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In the Bulls' first-round series with Boston, Joakim Noah averaged 10.1 points and 13.1 rebounds.
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Bulls hoping to live up to potential in 2009-10

By Steve Aschburner, for
Posted Oct 16 2009 1:50PM

No team in the NBA seems as stuck between what it could be, vs. what it is, as the Chicago Bulls. To illustrate, let's think back to the most memorable play of the team's 2008-09 season and postseason.

You know the one: Joakim Noah swiping the ball from Boston's Paul Pierce, breaking down court with three giant dribbles, then gathering and soaring in for a fierce slam dunk, fouling out Pierce in the process. It came in that triple-overtime Game 6 thriller against the Celtics, and it opened eyes across the nation both to the Bulls and to Noah.

Soon enough, though, folks eyes drooped closed again.

Forty-eight hours later, Chicago lost the terrific series in seven games -- no shame in that, though the 10-point spread of the 109-99 final felt more like 20 next to the white-knucklers that preceded it -- and slipped from the postseason scene. Which is kind of how it goes for the Bulls: Great promise, false starts. Overheated expectations, underwhelming results.

Noah just happens to be the reigning poster boy among his teammates. The 6-foot-11 center from Florida starting his third year looks at various times like a) an overmatched college kid, b) a flaky Big-Bird character who doesn't seem all that serious about his craft, or c) a zealous defender, eager rebounder and capable passer who at least knows what he can and cannot do with the ball on offense. The thing is, Noah can be all those things in the span of one game, occasionally one quarter. That's not easy for someone who averages just 24 minutes.

And it's like that up and down the Bulls' roster. Tyrus Thomas is a similarly gifted athlete who, at times, channels a rage in his game into rebounds ripped down with one hand and dunks rained on flinching foes. At other times, Thomas tries to get by on athletic ability alone and gets exposed by mere mortals utilizing some basketball fundamentals.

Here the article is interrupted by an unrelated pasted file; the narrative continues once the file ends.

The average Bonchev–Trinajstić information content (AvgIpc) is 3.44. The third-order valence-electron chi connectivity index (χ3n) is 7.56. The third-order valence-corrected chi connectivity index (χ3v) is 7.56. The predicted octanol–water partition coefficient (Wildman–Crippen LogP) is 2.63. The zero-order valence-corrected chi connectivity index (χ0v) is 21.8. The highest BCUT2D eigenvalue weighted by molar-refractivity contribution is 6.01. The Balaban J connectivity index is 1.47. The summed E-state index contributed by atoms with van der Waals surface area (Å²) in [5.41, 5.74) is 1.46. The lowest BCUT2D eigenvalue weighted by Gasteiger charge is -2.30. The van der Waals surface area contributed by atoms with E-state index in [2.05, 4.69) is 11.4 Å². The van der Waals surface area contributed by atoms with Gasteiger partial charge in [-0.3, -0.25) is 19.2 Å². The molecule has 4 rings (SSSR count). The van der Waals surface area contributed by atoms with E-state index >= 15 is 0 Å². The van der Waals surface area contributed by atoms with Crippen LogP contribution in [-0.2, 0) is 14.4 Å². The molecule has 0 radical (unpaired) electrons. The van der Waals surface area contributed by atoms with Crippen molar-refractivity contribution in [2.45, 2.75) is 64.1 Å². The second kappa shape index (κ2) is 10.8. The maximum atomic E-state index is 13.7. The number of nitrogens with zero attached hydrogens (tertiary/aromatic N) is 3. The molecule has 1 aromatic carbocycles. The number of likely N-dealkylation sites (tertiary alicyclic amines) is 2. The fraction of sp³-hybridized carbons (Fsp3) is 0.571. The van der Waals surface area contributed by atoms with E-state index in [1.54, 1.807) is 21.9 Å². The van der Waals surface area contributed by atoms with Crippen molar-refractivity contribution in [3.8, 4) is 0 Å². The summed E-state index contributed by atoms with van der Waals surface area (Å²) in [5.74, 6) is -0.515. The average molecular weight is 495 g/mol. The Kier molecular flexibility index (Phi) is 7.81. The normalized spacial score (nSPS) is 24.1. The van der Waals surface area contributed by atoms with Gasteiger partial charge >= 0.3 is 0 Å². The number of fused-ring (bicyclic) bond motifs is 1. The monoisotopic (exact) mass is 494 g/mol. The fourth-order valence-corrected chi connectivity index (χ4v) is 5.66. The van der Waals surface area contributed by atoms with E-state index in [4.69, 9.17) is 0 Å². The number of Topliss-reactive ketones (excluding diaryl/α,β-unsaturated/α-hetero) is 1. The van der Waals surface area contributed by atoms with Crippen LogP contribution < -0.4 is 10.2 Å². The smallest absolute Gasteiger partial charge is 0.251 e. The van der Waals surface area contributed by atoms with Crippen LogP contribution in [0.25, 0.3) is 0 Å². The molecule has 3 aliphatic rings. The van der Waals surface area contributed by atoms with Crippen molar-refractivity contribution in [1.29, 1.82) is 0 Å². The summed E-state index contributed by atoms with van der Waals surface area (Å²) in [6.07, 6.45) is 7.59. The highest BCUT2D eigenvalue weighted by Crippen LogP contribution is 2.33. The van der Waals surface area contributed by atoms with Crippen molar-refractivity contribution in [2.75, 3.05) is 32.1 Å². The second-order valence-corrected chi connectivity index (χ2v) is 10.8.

More ready-set-go-stop-go-stop-go types: Forward Luol Deng earned himself a fat contract with his 18.8 ppg, 7.1 rpg and 51.7 percent shooting in 2006-07. But he slipped in performance the next season, navigated not-so-successfully through injuries that year and in 2008-09, and now is seen as a soft player who relaxed once the ink on his deal was dry.

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Guard Kirk Hinrich has his admirers around the league, yet he fits naturally at neither of the two backcourts. Using him off the bench makes sense, then, but he'd be playing somewhere else by now if Chicago management hadn't overpaid him.

John Salmons hasn't been in Chicago long enough to tease and disappoint, but he did some of that in his stops in Sacramento and Philadelphia. Then there is Derrick Rose, an electric point guard as a rookie but a player who had serious room for improvement (as in jump shot). Whether Rose devoted the time and work to his game to grow it, well, we won't know for at least several weeks yet.

You could apply the same lens on the front office for various one-step-forward, two-back moves and the longest ongoing search for a low-post scorer in recent NBA memory. Uh, guys, Artis Gilmore's not walking through that door anytime soon. Heck, even Ben Gordon was a riddle/mystery/enigma sort, vacillating from explosive scorer one night to defensive liability the next. At the moment, it's Gordon's 20.7 points nightly that the Bulls are scrambling to replace. One more thing to pull them off the scent of real team and individual development.